Big Dig tunnels riddled with leaks, officials deny design flaw

Boston’s Big Dig project has developed between 400 and 700 leaks, which have cost $10 million in overruns to repair.

According to documents obtained by The Boston Globe, water damage has caused thousands of ceiling and wall cracks and damage to steel supports and fireproofing systems, and has overloaded drainage equipment. Reports state the leaks are the result of a project-wide failure in the design of the original waterproofing system. Deloitte & Touche, a private auditing firm, acknowledged in a 2001 report that “the original design provided insufficient protection against leaking” toward the top of the tunnel walls, according to the Globe. Contractors Bechtel/Parsons Brinckerhoff originally waterproofed the tunnel by applying a membrane to the roof and walls. When it proved not to be waterproof, contractors applied a spray-on water-resistant application.

Doug Hanchett, spokesman for the Massachusetts Turnpike Authority, said contractors are expected to perform the waterproofing work at no cost because it is required in their contracts. In 2001, the Turnpike Authority, together with Bechtel/Parsons Brinckerhoff, established a Leak Task Force. The Task Force currently allocates more than $250,000 each month to contracting firm McCourt/Obiyashi to repair leaks in all sections of the Interstate 93 tunnels.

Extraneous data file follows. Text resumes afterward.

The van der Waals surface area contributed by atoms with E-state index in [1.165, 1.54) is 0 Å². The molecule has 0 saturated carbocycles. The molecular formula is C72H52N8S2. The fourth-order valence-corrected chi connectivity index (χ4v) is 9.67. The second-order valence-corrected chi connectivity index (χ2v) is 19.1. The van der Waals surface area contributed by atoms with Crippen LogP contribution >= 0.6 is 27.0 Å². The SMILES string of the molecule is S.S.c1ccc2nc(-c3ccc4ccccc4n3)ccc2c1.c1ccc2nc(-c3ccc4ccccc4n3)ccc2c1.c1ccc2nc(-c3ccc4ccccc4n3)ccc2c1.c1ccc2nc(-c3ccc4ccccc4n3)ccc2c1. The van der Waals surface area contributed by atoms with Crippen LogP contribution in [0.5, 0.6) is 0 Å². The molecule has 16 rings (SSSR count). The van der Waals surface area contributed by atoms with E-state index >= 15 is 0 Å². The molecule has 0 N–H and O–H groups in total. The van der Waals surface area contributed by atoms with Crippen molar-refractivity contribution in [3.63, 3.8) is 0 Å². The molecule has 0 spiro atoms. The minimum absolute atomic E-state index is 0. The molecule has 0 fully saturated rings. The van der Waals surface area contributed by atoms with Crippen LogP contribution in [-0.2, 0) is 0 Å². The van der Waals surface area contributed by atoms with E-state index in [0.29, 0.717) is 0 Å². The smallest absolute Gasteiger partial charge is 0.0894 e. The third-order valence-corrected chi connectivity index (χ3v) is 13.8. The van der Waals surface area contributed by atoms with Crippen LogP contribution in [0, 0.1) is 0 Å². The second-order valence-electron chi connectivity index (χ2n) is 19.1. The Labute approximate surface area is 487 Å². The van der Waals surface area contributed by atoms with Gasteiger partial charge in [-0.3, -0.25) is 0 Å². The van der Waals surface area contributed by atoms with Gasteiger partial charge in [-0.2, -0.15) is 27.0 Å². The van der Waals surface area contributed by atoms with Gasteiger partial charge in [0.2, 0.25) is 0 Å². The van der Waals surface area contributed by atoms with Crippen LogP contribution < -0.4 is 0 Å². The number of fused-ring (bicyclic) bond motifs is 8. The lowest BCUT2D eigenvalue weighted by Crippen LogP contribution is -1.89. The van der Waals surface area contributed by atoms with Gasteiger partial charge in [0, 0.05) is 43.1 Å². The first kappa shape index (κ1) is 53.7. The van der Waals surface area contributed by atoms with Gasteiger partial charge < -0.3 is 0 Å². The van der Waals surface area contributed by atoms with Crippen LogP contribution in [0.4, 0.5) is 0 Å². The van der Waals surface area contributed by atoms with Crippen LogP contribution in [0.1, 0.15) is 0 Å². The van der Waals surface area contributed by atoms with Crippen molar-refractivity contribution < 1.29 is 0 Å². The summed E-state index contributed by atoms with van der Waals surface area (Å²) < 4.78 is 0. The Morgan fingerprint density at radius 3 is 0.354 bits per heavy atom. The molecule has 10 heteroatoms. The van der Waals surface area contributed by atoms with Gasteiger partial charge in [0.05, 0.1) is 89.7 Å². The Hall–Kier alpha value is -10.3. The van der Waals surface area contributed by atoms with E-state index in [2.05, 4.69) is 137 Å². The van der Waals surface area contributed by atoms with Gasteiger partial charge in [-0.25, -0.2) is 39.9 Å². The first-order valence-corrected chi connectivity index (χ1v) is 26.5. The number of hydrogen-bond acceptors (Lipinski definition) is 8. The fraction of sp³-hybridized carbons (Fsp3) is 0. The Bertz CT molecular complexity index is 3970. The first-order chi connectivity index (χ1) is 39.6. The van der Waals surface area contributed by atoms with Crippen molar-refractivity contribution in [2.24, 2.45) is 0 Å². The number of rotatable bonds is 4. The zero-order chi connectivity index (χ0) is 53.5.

In addition to the $10 million spent on fixing leaks since 2001, project contractors have spent as much as $6 million on their own plugging leaks. One of the contractors, Modern Continental, has sent the Turnpike Authority a bill for $4 million in repair work. Modern states that it should be paid for its work because the leakage problem is the result of a design flaw by Bechtel/Parsons Brinckerhoff. Both the authority and Bechtel/Parsons Brinckerhoff continue to support the original design, and deny that it was flawed.

On Nov. 12, Hanchett released a statement saying the public has nothing to fear, and the tunnels are safe for travel.